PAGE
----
If you want to start exercising, but just can’t seem to get yourself to get started – try asking how badly do you want it? If you want to start a business, but you don’t know if it will be successful – try asking how badly you want it?
An oldy, but a goody.
Ah, yes, summer is back. For many HR professionals that means dress code conversations. Depending on the workplace, this may include chats about flip flops, short shorts, baseball hats, tank tops, and I’m sure other clothing items. Sometimes, clothing impacts our business in a real, tangible way. Maybe for those forward facing with customers. Maybe for those who need to consider health and safety. But, for many others, we’re bringing our own standards of dress to the workplace. Sometimes, the work is what matters. Imagine what might be possible if we weren’t hung up on flip flops and short shorts. Imagine if we were hung up on outcomes, results and metrics. Just saying.
Diversity is only half the battle. Welcoming a diverse population to the workplace is just the beginning. If those people are not included in the workplace, we lose out on the point of diversity. The argument behind diversity is to strengthen business with the different opinions and viewpoints that different people bring. But so often, workplaces demonstrate diversity without the benefits of what different people bring to the table.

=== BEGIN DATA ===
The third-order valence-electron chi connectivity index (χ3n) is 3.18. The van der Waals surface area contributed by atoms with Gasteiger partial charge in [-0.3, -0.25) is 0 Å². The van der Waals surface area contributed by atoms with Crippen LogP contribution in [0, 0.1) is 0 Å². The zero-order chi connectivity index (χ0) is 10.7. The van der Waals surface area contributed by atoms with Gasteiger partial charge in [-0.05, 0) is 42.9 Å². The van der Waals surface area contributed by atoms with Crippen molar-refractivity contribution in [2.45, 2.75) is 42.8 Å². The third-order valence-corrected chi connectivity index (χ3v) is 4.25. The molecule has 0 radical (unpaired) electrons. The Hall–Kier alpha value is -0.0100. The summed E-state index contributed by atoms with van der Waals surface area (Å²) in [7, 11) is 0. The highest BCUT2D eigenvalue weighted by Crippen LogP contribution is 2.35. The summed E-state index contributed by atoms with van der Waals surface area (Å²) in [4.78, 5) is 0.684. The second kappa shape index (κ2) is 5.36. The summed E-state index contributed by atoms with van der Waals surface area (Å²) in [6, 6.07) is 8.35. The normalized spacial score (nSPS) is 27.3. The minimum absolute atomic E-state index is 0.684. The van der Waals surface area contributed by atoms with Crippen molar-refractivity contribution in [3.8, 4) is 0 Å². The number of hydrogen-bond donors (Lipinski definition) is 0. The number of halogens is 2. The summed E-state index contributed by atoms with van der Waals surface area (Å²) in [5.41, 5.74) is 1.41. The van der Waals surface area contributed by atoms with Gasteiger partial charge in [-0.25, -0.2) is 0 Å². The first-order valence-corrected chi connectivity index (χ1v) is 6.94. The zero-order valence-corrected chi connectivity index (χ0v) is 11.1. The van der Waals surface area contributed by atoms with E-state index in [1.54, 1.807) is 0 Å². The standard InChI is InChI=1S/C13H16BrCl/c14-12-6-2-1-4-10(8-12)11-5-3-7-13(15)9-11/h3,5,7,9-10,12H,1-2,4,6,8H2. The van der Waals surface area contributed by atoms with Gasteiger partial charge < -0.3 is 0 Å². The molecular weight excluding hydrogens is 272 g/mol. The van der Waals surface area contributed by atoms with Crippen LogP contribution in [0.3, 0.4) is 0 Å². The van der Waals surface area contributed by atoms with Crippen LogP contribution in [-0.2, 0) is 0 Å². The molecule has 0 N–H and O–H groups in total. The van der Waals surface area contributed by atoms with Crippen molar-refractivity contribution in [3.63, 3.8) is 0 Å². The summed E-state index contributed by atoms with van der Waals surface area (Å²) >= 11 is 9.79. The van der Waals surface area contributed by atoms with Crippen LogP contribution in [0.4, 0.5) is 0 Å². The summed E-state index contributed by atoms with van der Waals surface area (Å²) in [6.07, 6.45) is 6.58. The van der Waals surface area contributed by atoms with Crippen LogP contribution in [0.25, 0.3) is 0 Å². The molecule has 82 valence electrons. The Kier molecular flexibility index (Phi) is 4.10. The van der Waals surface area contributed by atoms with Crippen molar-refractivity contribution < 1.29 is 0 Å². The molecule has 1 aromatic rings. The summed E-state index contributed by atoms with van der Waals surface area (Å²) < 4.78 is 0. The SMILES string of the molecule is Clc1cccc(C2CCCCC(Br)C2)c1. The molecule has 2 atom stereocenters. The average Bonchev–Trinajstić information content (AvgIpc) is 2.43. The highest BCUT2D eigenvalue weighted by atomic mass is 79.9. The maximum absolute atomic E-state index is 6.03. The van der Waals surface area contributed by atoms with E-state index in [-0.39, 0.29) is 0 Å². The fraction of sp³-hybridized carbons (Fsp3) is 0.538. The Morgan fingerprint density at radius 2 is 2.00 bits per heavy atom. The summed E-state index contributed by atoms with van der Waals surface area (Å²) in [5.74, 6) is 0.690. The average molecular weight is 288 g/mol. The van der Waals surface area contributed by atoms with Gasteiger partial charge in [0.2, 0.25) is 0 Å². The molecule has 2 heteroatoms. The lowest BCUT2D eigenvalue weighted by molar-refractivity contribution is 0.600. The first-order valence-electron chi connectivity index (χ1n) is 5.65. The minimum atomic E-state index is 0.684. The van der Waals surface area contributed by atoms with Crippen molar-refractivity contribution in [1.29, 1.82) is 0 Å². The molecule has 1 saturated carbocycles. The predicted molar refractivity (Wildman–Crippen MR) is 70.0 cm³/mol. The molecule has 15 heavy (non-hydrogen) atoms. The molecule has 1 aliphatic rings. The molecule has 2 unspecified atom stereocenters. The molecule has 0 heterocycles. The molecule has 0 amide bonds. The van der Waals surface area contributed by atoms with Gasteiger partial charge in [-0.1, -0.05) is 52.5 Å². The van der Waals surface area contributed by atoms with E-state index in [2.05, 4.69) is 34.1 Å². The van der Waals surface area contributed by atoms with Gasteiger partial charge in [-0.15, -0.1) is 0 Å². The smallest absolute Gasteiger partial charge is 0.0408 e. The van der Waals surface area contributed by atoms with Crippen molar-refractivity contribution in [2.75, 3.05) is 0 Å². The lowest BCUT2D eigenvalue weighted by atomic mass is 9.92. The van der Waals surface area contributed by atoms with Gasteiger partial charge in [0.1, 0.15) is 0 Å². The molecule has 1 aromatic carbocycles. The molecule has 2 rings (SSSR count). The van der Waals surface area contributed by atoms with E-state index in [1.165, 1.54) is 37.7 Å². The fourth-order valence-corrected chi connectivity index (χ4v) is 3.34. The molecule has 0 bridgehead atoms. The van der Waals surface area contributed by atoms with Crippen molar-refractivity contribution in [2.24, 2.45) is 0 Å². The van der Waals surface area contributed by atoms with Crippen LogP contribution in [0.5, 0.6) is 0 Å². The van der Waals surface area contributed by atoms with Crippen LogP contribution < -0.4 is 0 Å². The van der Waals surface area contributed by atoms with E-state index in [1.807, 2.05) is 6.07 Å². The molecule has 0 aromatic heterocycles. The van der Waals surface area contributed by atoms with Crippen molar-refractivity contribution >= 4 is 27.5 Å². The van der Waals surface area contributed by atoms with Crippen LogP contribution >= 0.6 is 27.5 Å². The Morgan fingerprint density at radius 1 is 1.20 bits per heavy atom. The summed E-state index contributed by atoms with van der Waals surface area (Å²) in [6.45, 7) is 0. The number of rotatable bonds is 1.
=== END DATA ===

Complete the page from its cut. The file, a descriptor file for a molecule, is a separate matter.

It’s not enough to have female representation or people from different cultures, if we don’t listen to them, we miss their valuable contributions.
Include the diversity you’ve worked so hard to create.
When it comes to making changes, so often we, in HR, use change management techniques we’ve learned along the way. Typically a set that we’ve grown to feel comfortable with. Sometimes that works. But other times, we fail and are left wondering why. We followed the same steps we used in the last change or in the last company.
I think the missing element is weighing our corporate culture when deciding how to change manage. How open is the company to change? How quickly do they adapt to change? How big of a change can they swallow in one bite?
And we take that one step further by asking about the appetite for the change in our culture. Some changes are far more welcome than others and that will vary by organization.
By taking a minute and asking these questions, we can create a successful change management plan.